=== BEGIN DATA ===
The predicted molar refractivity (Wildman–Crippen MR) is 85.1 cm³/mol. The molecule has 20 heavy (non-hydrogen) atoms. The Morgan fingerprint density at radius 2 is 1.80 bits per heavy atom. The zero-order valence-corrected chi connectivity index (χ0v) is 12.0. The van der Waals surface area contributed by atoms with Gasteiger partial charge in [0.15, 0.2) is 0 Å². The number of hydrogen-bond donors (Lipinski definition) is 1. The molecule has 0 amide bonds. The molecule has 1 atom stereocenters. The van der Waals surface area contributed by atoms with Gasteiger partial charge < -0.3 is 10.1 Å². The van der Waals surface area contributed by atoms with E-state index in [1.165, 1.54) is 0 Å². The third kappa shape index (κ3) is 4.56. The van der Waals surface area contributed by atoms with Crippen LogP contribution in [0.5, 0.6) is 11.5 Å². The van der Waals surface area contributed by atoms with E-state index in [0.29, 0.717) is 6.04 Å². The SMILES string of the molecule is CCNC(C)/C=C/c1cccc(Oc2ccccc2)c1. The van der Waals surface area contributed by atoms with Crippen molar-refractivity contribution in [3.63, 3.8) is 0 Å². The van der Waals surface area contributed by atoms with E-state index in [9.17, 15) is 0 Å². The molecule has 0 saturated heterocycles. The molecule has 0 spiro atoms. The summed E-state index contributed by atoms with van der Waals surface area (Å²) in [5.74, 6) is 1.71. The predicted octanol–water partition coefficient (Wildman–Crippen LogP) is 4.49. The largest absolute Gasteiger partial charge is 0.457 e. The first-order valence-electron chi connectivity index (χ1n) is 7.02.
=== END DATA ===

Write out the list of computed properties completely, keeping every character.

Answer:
The predicted molar refractivity (Wildman–Crippen MR) is 85.1 cm³/mol. The molecule has 20 heavy (non-hydrogen) atoms. The Morgan fingerprint density at radius 2 is 1.80 bits per heavy atom. The zero-order valence-corrected chi connectivity index (χ0v) is 12.0. The van der Waals surface area contributed by atoms with Gasteiger partial charge in [0.15, 0.2) is 0 Å². The number of hydrogen-bond donors (Lipinski definition) is 1. The molecule has 0 amide bonds. The molecule has 1 atom stereocenters. The van der Waals surface area contributed by atoms with Gasteiger partial charge < -0.3 is 10.1 Å². The van der Waals surface area contributed by atoms with E-state index in [1.165, 1.54) is 0 Å². The third kappa shape index (κ3) is 4.56. The van der Waals surface area contributed by atoms with Crippen LogP contribution in [0.5, 0.6) is 11.5 Å². The van der Waals surface area contributed by atoms with E-state index in [0.29, 0.717) is 6.04 Å². The SMILES string of the molecule is CCNC(C)/C=C/c1cccc(Oc2ccccc2)c1. The van der Waals surface area contributed by atoms with Crippen molar-refractivity contribution in [3.63, 3.8) is 0 Å². The van der Waals surface area contributed by atoms with E-state index in [9.17, 15) is 0 Å². The molecule has 0 saturated heterocycles. The molecule has 0 spiro atoms. The summed E-state index contributed by atoms with van der Waals surface area (Å²) in [5.74, 6) is 1.71. The predicted octanol–water partition coefficient (Wildman–Crippen LogP) is 4.49. The largest absolute Gasteiger partial charge is 0.457 e. The first-order valence-electron chi connectivity index (χ1n) is 7.02.